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Connection at Meetings and Events a Focus of Skift Global Forum

Skift Take

According to industry experts featured at Skift Global Forum, groups will meet in more second and third-tier cities with the main goal being to connect.

“A golden age of travel” is what awaits us which will be a boon for meetings and events. This is what Brian Chesky, Airbnb CEO and co-founder, predicted during the last session of the information-packed, two-day Skift Global Forum in New York City in which he was in discussion with Skift founder and CEO Rafat Ali. Chesky also predicts that cities will not regain the popularity they had pre-pandemic. “A city used to be the place to be. Now the place to be is the Internet,” said Chesky.

Las Vegas, Rome, and Paris will be replaced by some of the 100,000 cities and markets Airbnbs are located in. This is also good news for groups wanting to gather in a home environment but may have a smaller budget. Second- and third-tier cities offer tremendous cost savings.

We are living in a dystopian way as people are glued to their screens. “People need connection more than ever,” he said. This is good news for meetings and events that will focus less on getting business done and more on connection.

Financial technology products (fintech) were also a focus of the second day of the Skift Global Forum. Frederic Lalonde, the CEO and founder of online travel agency Hopper attributes much of his company’s success to such products like the one that lets customers pay a fee to leave a hotel for any reason. In addition, the company is working on a group travel product that we will be reporting on in the coming weeks.

Lalonde said the company generates nearly 40 percent of its $1.3 billion annual revenue from fintech products. Almost half of that figure comes from flight revenue as Hopper is the third largest online agency in the U.S. behind Expedia Group and CheapOAir.

Peter Kern, vice chairman and CEO of Expedia Group, was featured in another session and responded to Barry Diller’s comments from the day before in which he called working from home a “crock.” “There is clear evidence it can work, but we have to make it work. If it can’t make it work, Barry is right; we should all be back in the office,” said Kern.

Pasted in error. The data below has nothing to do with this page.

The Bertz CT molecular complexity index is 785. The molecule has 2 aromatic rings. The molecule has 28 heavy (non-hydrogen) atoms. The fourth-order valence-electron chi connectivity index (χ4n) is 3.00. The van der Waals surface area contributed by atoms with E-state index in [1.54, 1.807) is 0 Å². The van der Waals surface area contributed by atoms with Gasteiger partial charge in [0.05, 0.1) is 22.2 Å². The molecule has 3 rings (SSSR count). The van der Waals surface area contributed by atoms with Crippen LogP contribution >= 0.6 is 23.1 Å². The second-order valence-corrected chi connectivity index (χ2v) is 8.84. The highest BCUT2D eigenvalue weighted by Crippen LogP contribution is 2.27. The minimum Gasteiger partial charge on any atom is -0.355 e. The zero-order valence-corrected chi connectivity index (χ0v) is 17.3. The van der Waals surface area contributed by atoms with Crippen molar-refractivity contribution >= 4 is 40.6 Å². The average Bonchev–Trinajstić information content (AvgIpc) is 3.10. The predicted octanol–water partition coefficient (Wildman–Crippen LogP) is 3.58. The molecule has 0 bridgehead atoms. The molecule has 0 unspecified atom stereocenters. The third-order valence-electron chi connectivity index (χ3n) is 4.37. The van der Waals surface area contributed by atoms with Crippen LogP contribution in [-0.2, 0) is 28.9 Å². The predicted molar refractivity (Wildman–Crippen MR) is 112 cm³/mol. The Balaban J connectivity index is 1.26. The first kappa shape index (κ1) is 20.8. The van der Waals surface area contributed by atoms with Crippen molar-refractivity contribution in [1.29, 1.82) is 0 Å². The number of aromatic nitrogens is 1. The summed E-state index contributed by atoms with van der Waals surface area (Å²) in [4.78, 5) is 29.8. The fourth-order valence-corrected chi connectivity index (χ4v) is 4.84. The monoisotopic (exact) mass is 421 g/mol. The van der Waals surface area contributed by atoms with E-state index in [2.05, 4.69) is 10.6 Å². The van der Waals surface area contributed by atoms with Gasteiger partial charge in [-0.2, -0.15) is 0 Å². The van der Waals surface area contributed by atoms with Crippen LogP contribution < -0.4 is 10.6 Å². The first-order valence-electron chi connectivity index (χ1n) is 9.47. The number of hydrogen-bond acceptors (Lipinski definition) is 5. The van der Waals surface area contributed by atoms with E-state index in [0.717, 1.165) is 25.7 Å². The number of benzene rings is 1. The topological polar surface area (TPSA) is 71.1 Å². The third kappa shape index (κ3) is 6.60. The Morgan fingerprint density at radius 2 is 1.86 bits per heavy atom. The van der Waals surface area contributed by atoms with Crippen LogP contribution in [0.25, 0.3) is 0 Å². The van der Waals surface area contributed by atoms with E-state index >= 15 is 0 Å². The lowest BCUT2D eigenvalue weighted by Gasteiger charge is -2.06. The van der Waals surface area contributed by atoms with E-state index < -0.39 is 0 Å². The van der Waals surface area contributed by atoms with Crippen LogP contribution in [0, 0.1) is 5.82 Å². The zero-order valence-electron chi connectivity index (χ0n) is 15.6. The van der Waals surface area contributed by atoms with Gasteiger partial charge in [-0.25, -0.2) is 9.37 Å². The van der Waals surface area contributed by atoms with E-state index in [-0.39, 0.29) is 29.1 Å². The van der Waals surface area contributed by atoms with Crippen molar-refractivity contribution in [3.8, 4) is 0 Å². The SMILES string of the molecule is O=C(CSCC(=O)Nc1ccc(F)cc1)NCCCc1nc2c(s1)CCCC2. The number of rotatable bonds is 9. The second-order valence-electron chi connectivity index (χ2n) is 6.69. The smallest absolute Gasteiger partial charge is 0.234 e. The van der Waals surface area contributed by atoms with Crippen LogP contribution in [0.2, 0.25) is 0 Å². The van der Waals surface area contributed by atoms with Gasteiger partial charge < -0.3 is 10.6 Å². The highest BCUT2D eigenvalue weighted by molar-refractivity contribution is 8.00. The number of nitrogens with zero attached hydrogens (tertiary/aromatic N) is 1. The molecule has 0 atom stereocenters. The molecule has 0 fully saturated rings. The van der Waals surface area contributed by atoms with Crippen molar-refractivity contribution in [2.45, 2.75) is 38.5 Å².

Diller’s frustration is fueled by the reluctance of Expedia employees to return to work full-time as waiting for them is a new $900 million headquarters. “Sitting at a laptop computer on a dining room table is kind of stupid,” Diller said.

One of the most emotional sessions of the day focused on Ukraine. Mariana Oleskiv, chairperson of the State Agency for Tourism Development of Ukraine addressed the group saying, “Russia is fighting for the past. Ukraine is fighting for the future.” Her plea to the travel executives in the room was for help to rebuild Ukraine as a tourism destination.

It’s duality, like fighting for the past or future, that is the focus of Indonesia-based Potatoe Head, a lifestyle brand with locations in Singapore, Hong Kong, and other areas. A focus of Potato Head’s brand is just that, which is vital in the culture of Bali. “Everything has to be a balance,” he said. Another tenant of the company is producing zero waste as he sat next to a hotel chair he had designed made from ocean plastics.

Skift Meetings will be digging in many of the topics featured at the conference deeper in the coming weeks.